It was mine and Brian’s 8-year wedding anniversary on August 2nd, so we went camping in the Pinalenos (also known as the Grahams) to celebrate. This is the third year in a row that I have visited this sky island in the summertime, but Brian had never been before. We drove up the Swift Trail in the afternoon and decided to camp at Hospital Flat- a large meadow covered in wildflowers. We had a nice meal and sat around the fire for a while. The stars were incredible as it had been a new moon the day before.
The next morning, I was rudely awoken by someone chopping wood at 6:30 am. I have not camped at an “official” campground in a long time, so I was a bit put off by our noisy neighbors. One family had four very small children who took turns crying and screaming, while our other neighbors had a father that was one of the most unbearably rude, loudmouthed people I’ve heard in a long time. Unfortunately, he wasn’t there when we were setting up, otherwise we would have chosen another campground. He spent most of his time either yelling exuberantly or getting mad and swearing at his family, even the young girls. Ugh. I will never camp in a campground again. When Brian got up, he said that he would be willing to shuttle me so that I could hike the Arcadia Trail. The Arcadia Trail is designated as a National Recreational Trail- with a sexy name like that, how could I resist? The NRT website says that “National Recreation Trails (NRT) provide for numerous outdoor recreation activities in a variety of urban, rural, and remote areas. Over 1,000 trails in all 50 states, available for public use and ranging from less than a mile to 485 miles in length, have been designated as NRTs on federal, state, municipal, and privately owned lands.”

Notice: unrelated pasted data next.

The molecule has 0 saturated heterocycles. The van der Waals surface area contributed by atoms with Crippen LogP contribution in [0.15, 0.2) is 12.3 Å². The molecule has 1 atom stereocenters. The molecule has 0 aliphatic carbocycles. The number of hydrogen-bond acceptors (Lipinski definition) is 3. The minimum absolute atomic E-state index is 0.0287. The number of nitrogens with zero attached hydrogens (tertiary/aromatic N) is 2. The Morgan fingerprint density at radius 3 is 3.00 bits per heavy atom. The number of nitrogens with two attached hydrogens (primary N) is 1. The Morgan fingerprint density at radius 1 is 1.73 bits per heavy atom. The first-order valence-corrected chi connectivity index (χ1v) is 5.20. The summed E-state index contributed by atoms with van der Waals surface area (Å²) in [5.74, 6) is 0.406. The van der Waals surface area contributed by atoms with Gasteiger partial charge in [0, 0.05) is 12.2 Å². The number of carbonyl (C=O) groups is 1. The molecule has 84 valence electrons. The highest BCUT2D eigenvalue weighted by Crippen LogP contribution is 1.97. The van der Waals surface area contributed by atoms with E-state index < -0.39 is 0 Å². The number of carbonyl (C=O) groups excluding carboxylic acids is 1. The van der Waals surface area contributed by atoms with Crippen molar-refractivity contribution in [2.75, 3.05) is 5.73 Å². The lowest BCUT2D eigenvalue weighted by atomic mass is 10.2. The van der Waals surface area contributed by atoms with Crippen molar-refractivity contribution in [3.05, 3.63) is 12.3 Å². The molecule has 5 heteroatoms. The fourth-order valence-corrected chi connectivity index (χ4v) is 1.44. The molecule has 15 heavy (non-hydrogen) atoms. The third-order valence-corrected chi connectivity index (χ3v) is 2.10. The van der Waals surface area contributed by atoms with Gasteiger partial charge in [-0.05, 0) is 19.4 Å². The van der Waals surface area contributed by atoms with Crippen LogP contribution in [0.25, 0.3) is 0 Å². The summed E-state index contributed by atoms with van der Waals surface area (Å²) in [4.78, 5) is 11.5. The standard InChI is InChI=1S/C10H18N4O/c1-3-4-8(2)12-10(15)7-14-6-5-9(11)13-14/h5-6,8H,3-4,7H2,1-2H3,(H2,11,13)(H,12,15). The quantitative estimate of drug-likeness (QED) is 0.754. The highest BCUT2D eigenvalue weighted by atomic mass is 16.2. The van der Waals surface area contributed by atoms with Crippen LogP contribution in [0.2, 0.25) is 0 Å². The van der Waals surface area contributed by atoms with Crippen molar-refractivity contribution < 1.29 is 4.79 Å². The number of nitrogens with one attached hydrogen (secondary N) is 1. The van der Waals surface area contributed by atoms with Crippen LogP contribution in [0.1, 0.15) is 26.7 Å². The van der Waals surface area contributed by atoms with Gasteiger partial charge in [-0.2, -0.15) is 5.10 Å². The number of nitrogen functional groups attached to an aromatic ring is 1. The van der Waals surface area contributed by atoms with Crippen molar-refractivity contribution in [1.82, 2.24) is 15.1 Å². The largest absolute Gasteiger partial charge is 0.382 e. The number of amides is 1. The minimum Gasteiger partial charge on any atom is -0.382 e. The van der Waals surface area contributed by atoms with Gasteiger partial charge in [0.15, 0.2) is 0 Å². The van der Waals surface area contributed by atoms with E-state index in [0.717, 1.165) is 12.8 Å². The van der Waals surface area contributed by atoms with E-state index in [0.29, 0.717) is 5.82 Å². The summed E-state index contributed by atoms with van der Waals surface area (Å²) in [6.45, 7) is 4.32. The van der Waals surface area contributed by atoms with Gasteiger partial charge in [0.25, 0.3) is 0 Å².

The Arcadia Trail is 5.1 miles long and connects the Shannon Campground at 8900 ft. with the Arcadia Campground at 6700 ft. Brian drove me over to Shannon CG and a small bear ran right across the road in front of our jeep. This made me a little nervous for Brian- one of his worst fears is that I will be attacked by a bear, so I half-expected him to freak out. Thankfully, he was (at least outwardly) cool about it. I started from Shannon CG at 11:30 am, a little late for monsoon season, but I was prepared for rain. I was a bit on-edge as I started on the trail. Maybe it was the giant amount of tea that I’d had in the morning. The trail started out benched into the hillside shaded by pines and dotted with lichen-covered boulders. I was able to snack along the way on handfuls of ripe wild raspberries that were growing all along the trail. The trail switchbacked up the hillside and I huffed and puffed along, reaching the turnoff for Heliograph Peak at about 9500 ft. That would have to wait for another time. The Arcadia Trail went into a much more open environment on the scorched hillside and there were fantastic views down into the valley.
There were quite a few downed trees on the trail, and when I was trying to hop over one of them, my foot caught and I took a fall and scraped up my wrist. Thankfully, it was only a scratch and I reminded myself to be a little more careful. I was a little wary of bears, so I made up a song to sing as I hiked downhill so that I wouldn’t surprise any on the blind turns. The grade of the trail was pleasant as it switchbacked and traversed the hillside. The trail became a thin line through a large, fern-covered area of the hillside and I spotted a snake. A Twin-Spotted Rattlesnake, to be exact. This attractive little snake is only found in the Chiricahua, Santa Rita, Huachuca, and Pinaleno sky islands at elevations from 6,000 to 11,000 ft. It is a grayish snake with two rows of brownish-red spots running down the back. The little guy rattled at me and ducked into some of the ferns on the ground before hiding under a log.